A principle is a rule or law that governs conduct in a given situation.
The Nguzo Saba are the set of principles/values by which Black Americans
must order their relations and live their lives, if they are to make
decisions about their lives and begin to build a new world and a new
people to develop it. As a product of tradition and reason of history,
the Nguzo Saba responds to current needs which can be the method used by
Blacks to solve the problems on every level which confronts us as a
Thus, the Nguzo Saba are social and spiritual principles,
dealing with ways for us to relate to each other and rebuild our lives
in our own images.
Nguzo Saba (social
and spiritual principles) and the Seven Days of Kwanzaa:
(oo-MOE-jah) - To strive for and maintain unity in the family,
community, nation and race.
The first day of
Kwanza is shaped by the first principle of the festival, Umoja (oo-MOH-ja),
or unity. Emphasis is given on finding unity in the family,
community, nation and race. Children can practice this principle by
making an effort to get along with one another all day.
(SELF DETERMINATION) (koo-jee-cha-goo-LEE-ah) - To define ourselves,
name ourselves, create for ourselves and speak for ourselves.
On the second day
of Kwanzaa, parents might teach their children about making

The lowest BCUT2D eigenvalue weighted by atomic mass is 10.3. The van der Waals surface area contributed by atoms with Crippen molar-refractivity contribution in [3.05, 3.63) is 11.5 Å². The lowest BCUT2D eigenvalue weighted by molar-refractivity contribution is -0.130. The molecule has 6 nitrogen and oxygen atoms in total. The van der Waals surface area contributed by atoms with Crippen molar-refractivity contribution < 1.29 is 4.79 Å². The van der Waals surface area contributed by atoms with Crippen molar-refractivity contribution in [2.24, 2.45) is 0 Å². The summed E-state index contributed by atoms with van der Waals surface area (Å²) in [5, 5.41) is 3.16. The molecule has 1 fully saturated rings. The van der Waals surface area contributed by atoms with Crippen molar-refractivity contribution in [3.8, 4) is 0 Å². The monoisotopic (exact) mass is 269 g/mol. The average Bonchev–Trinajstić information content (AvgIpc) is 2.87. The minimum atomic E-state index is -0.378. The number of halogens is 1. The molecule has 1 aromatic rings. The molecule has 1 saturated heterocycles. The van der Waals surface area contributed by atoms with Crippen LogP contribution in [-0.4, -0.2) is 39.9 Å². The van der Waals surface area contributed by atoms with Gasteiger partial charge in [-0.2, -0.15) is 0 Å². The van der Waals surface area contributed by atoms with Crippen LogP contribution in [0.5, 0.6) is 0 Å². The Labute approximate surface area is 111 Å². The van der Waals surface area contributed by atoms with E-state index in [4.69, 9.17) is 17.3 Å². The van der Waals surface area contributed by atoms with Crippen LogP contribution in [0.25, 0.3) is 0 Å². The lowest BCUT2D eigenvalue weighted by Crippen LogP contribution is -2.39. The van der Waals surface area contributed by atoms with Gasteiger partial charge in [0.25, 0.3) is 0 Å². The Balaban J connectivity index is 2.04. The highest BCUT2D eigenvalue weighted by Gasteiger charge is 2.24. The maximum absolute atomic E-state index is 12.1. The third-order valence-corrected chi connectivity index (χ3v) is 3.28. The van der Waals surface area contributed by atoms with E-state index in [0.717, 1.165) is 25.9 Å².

responsible decisions for themselves by allowing them to plan their
activities for the day. Practicing self-determination teaches the
children that the decisions they make are very important.
WORK AND RESPONSIBILITY) (oo-JEE-mah) - To build and maintain our
community together and to make our brothers' and sisters' problems
our problems and to solve them together.
On the third day,
people remember the third principle of Kwanzaa, Ujima (oo-JEE-mah),
or collective work and responsibility. Families can demonstrate this
important value by working together to prepare for the Kwanzaa
celebration, cleaning out the garage together, or any other task
completed as a group.
(COOPERATIVE ECONOMICS) (oo-JAH-mah) - To build and maintain our own
stores, shops and other businesses and to profit together from them.
or collective economics, is the fourth principle of Kwanzaa. A
simple expression of Ujamaa is to patronize a business owned or
managed by an African-American.
(nee-AH) - To make as our collective vocation the building and
developing of our community in order to restore our people to their
The fifth day of
Kwanzaa is governed by Nia (NEE-ah), or purpose. The goal of the
fifth principle is to restore black people to their traditional
greatness through collective development of the community. This
means getting involved in the community, helping others, being a
good neighbor, etc.
(CREATIVITY) (koo-OOM-bah) - To do always as much as we can, in the
way that we can, in order to leave our community more beautiful and
when we inherited it.
The sixth principle
is Kuumba (koo-OOM-bah), or creativity. People demonstrate Kuumba by
doing as much as possible to leave the community more beautiful and
beneficial than when they first became a part of it. An integral part
of the day is the Kwanzaa feast, called karamu, which usually occurs
in the evening, but can also be an all-day event.
(FAITH) (ee-MAH-nee) - To believe with all our hearts in our parents,
teachers, our leaders, our people
and the righteousness and victory of our struggle.
The last of the seven
principles is imani (ee-MAH-nee), or faith. This value promotes faith
in the African-American race, the people, black leaders and the
righteousness of the African-American struggle.